David Henry Hwang Remembers How Gene Wilder Almost Starred in M. Butterfly on Broadway | Playbill

News David Henry Hwang Remembers How Gene Wilder Almost Starred in M. Butterfly on Broadway In his blog he recalls a dinner with Wilder and his then-wife, Gilda Radner.
David Henry Hwang Joseph Marzullo/WENN

David Henry Hwang won the Tony Award for Best Play in 1988 for his drama M. Butterfly, about French diplomat Rene Gallimard in China who conducts a 20-year affair with a beautiful Chinese opera singer who turns out to be a spy—and a man.

John Lithgow earned a Tony nomination as Best Actor in a Play for his performance in the title role. But Hwang wrote in his AngryAsianMan.com blog that Lithgow wasn't his first choice for the role. It was comic actor Gene Wilder, who died this week.

Wilder is known for his iconic film performances in The Producers, Young Frankenstein, Willy Wonka and the Chocolate Factory and many other movies. But he started his career on Broadway, and was contemplating a return.

“Gene had some reservations about the script,” Hwang wrote, “so my producer Stuart Ostrow and I were privileged to enjoy several meetings with him at his home in Los Angeles. Always kind and generous, meticulous and probing, with a keen intelligence, he struggled with the fact that Gallimard serves both as my play’s narrator, and one of its two major characters. ‘I don't know how to be Gallimard and the Stage Manager at the same time,’ he would declare, referencing the narrator character in Thorton Wilder's classic Our Town. We went back and forth debating, while all the time, a little voice in the back of my head was going, ‘This is so cool! I'm talking about my play with Dr. Fronkensteen!’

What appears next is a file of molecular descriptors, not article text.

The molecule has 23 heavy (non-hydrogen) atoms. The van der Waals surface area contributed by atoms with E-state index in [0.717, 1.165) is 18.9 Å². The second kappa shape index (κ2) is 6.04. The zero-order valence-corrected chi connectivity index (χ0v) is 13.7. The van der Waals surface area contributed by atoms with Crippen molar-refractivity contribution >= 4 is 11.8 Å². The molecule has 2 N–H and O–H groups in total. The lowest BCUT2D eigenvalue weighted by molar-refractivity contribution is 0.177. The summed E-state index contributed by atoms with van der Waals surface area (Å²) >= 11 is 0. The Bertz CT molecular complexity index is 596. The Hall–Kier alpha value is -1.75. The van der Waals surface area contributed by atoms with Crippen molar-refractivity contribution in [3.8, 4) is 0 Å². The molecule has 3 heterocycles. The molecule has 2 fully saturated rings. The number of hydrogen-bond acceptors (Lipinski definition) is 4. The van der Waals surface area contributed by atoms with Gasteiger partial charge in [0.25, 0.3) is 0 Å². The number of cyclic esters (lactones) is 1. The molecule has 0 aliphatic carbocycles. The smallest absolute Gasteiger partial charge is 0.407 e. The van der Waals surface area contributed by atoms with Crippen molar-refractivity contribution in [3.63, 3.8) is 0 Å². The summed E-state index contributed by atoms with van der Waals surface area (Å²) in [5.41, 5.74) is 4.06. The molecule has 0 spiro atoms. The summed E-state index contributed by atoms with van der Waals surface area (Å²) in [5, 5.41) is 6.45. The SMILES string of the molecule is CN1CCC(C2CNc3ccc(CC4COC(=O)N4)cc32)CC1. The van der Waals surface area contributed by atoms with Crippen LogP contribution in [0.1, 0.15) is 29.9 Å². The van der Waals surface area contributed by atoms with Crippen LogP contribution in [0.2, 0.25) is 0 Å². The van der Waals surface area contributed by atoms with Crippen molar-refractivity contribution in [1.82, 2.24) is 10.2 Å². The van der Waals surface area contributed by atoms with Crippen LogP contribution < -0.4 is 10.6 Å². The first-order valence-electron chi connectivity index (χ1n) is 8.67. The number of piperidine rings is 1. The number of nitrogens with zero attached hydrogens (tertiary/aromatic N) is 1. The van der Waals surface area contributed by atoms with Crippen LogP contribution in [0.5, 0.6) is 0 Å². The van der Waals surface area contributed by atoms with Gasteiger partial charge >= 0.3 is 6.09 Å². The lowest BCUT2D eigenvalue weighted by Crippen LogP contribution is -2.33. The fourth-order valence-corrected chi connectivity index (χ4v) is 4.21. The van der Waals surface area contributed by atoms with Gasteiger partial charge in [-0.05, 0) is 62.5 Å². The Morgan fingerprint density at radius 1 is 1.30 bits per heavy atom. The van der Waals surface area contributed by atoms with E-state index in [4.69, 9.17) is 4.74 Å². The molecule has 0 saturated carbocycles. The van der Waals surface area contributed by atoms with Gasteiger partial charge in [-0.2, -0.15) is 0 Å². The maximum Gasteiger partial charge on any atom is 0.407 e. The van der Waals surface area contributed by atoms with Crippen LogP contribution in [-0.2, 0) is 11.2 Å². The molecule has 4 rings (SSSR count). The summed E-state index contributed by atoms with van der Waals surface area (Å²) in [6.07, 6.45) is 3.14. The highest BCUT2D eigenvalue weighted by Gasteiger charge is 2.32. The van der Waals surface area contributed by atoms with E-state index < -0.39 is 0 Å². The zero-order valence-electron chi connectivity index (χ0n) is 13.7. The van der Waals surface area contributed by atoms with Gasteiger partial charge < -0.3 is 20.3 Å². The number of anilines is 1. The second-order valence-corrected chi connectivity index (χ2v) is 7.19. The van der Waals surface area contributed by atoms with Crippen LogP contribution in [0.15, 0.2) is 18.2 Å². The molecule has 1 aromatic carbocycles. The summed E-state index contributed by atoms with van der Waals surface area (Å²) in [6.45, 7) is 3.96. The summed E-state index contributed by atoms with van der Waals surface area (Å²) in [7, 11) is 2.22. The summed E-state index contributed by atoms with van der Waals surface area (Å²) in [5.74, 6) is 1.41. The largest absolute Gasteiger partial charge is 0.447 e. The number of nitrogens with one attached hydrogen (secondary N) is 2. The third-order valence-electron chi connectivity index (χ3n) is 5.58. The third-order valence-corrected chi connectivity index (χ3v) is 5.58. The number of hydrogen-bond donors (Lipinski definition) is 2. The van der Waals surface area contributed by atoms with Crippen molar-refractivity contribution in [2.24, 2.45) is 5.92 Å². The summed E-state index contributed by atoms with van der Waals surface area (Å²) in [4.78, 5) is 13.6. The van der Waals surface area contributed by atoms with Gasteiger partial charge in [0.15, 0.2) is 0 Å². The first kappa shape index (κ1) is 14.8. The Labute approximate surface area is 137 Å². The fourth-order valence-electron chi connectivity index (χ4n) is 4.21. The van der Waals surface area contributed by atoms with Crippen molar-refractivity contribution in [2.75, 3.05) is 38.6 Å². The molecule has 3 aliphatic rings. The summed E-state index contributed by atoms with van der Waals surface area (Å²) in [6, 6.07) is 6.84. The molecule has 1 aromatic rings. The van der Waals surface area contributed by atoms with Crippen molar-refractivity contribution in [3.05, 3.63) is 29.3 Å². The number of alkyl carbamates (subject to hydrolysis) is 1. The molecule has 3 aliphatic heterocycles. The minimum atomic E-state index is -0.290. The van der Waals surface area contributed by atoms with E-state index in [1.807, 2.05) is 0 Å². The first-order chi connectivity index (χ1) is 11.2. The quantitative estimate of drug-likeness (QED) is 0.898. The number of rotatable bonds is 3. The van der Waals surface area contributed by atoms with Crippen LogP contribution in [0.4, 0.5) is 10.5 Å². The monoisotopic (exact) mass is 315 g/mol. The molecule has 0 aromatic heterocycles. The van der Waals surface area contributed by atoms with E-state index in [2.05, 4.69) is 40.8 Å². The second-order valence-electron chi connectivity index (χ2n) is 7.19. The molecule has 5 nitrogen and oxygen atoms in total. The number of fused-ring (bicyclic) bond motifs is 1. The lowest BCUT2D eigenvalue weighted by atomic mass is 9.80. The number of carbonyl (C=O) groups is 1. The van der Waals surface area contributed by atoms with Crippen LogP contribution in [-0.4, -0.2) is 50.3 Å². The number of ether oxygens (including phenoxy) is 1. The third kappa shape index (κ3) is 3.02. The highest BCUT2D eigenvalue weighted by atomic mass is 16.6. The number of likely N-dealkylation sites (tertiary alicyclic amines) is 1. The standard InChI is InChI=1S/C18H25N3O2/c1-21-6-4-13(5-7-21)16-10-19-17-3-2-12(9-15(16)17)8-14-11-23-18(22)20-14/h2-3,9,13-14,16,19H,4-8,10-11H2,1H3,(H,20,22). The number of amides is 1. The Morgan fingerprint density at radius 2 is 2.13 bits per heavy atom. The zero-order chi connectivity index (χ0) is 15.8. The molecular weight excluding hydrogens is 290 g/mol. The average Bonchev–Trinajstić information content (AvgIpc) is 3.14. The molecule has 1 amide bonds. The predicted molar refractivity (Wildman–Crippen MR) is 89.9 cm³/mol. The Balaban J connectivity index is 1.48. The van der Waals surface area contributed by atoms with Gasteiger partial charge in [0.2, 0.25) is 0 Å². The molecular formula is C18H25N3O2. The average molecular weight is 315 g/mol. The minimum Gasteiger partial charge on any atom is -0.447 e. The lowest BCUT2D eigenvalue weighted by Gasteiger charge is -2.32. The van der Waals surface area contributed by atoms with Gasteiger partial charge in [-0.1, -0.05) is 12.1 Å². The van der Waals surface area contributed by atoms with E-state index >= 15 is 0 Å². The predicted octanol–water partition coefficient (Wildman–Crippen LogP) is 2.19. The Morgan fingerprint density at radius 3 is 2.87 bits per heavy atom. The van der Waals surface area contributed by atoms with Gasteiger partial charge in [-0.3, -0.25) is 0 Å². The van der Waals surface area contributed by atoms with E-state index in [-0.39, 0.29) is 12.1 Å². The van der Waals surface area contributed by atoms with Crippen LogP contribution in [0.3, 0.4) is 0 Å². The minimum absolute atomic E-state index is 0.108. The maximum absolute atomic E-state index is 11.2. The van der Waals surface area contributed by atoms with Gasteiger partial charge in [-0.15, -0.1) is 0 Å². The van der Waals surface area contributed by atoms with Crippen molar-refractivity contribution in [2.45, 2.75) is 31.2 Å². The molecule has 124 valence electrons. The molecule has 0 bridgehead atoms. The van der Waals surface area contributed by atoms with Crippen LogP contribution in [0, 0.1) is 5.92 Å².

“Most memorable of all was a dinner we shared at his home, where I got to meet his wife Gilda Radner, an original cast member of Saturday Night Live, who I had also idolized since my college days. At that time in 1987, she had already been diagnosed with Stage IV Ovarian Cancer, undergone a hysterectomy, and been through chemotherapy and radiation treatment. Unsurprisingly, she was a bit frail, yet unfailingly lovely, gracious, and still very funny. Like many comedians, Gene was deeply serious in his private life. Yet I will always remember the loving care he showed to Gilda. I can still picture him at her side, holding her arm, escorting her into the dining room, making sure that she ate.

“Eventually, Gene's discomfort with the narrator aspects of the part caused him to withdraw from my play, and we were very lucky to cast John Lithgow.... It is fun to speculate how the famously comic Wilder might have interpreted the dramatic role of Rene Gallimard. But when I think of Gene, I am lucky to remember him as more than the brilliant performer who brought the world so much joy. I can think of him, not only as a major actor, not only a comic genius, but also, as a great lover.”

Read Hwang's complete blog entry here.

Here is a clip from Hwang’s Broadway play, Golden Child.

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